Announcing My New Book: Pediatric Airway Management: A Step-by-Step Guide

At long last, after two years of writing (and rewriting),  illustrating, and  filming  on-line videos, I’m excited to announce the publication of my new book Pediatric Airway Management: A Step-by-Step Guide, by Christine E. Whitten MD.

Anyone who rarely cares for children tends to be anxious when faced with a small child’s airway. This is true even if they are comfortable with adult airway management.

My goal for this book is to demystify basic pediatric airway management. I want to give you the skills you need to recognize when a child is in trouble and act quickly to safeguard that child, including helping them breathe if necessary.

Children are not miniature adults: in many ways normal pediatric anatomy and physiology make children more vulnerable to hypoxia, respiratory distress, and respiratory failure. Compared to adults, the leading cause of preventable death in pediatric emergencies – both medical and trauma – is failure to adequately manage the airway. Pediatric respiratory events carry a higher mortality than adult events (1).

I had my first introduction to just how different children are as a senior medical student on the anesthesia service — an elective that eventually proved life changing. My teacher had asked me what I wanted to do on the rotation and I had requested to take care of children. That resulted in a long pause in the conversation and a non-committal comment that we would just have see to how that went as the rotation progressed. Finally, on my last day my teacher assigned me to a room full of pediatric patients having either ear tube placement or tonsillectomies. Every child was a different age and every child seemed to have different anatomy. My teacher spent the day showing me how to adjust my newly acquired skills to each child. I left that rotation which deeper respect for the subtleties of pediatric airway management.

There is good reason why most providers are more nervous taking care of children, especially young children less than 2 years of age. From infants to toddlers to teenagers, the anatomy and physiology of the child is continuously changing. Managing the airway of a premature infant requires a slightly different technique than managing the airway of an older infant, a toddler, a child and a teenager. Not big differences, but enough to make care of the pediatric airway more challenging, especially for providers who care for children infrequently.

Fortunately, most children have easily managed airways. If you understand the differences, taking care of the typical pediatric airway is not difficult.

It’s a common trend to concentrate care of children in the hands of those who are more experienced. For example, anesthesia in young children is more frequently being done by pediatric anesthesiologists in children’s hospitals. While good in many ways, this trend deprives other providers of caring for children — making them less prepared for when they do have to care for a small child.

For those of you who rarely care for pediatric emergencies this book will teach you the anatomy, physiology and technical differences in recognizing respiratory distress, opening an airway, ventilating, and intubating infants and children. For those of you who routinely care for children, this book will share some of the tips and tricks I’ve learned for managing more challenging airways from 4 decades of practicing anesthesia.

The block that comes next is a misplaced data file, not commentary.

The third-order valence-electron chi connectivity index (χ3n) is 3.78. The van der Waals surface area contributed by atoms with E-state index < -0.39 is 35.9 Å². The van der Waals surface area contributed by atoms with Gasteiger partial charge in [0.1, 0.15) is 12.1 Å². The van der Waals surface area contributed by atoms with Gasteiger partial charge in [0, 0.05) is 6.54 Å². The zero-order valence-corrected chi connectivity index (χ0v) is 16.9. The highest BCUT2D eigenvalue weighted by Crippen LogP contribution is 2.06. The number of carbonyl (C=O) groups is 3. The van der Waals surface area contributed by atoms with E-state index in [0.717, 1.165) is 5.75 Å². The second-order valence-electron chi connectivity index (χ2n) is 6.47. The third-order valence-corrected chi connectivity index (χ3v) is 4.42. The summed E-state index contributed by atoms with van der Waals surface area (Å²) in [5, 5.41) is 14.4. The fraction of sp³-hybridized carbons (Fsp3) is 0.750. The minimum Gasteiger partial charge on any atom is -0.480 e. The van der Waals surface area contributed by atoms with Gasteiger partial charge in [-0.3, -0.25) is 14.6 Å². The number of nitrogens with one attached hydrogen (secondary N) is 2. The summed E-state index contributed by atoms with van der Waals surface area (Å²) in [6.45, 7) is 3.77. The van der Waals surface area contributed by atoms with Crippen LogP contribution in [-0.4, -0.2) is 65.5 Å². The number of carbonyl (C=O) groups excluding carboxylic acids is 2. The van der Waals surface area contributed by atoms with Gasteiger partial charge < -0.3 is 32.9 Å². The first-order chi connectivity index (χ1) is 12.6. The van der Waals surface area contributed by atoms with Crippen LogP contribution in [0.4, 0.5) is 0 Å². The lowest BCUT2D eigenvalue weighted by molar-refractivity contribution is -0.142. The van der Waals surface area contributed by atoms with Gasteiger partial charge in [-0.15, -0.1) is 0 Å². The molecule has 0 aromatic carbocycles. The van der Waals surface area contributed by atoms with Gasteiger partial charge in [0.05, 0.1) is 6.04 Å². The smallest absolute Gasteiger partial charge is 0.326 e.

Even if you don’t perform intubation yourself, chances are you will be assisting someone who does. Understanding how the techniques are performed will allow you to more effectively assist and improves the chance for a good outcome. Dosages, advantages and disadvantages of the different drugs for rapid sequence induction are also covered.

This book gives you step by step instructions on basic airway management guided by 267 illustrations and photos, plus over an hour of on-line video clips. These free video clips provide hours of footage of actual patients undergoing real surgical procedures, manikin demonstrations, and animations. The URL to my video page, which you’re welcome to use, is here.

The goal of Pediatric Airway Management is to give you a visual picture of airway management and intubation for each age of childhood. As you proceed through the book, use the video clips to picture yourself performing the steps. I hope my efforts make you confident in your ability to help children breathe. Anyone can learn how to to open an airway and ventilate a child.

My sincere wish is that this new book helps in the care of our littlest patients, no matter where they are.

May The Force Be With You!

Christine E. Whitten MD

 

 

 

 

 

 

Intubation During Cardiac Resuscitation

Intubating patients during cardiac resuscitation is often challenging because of the circumstances surrounding the intubation. Excitement and apprehension accompany this life saving effort. If you don’t intubate often, you’re likely to be nervous. Even experienced intubators get excited in emergency situations, but we control our excitement and let the adrenaline work for us, rather than against us.

Step one, therefore, is to remain in control of your own sense of alarm. The leaders, which includes the person in control of the airway, must stay calm. If you appear panicked, the rest of your team will follow your lead.

Step two is to quickly assess the situation. Is the patient being ventilated? Ventilation takes priority over intubation. Is there suction available? Without suction you many not be able to see the glottis, and you won’t be able to manage emesis. What help do you have? The intubator almost always needs some assistance in having someone hand equipment, or assist with cricoid pressure, among other tasks. As I tell my students, intubation is a team sport.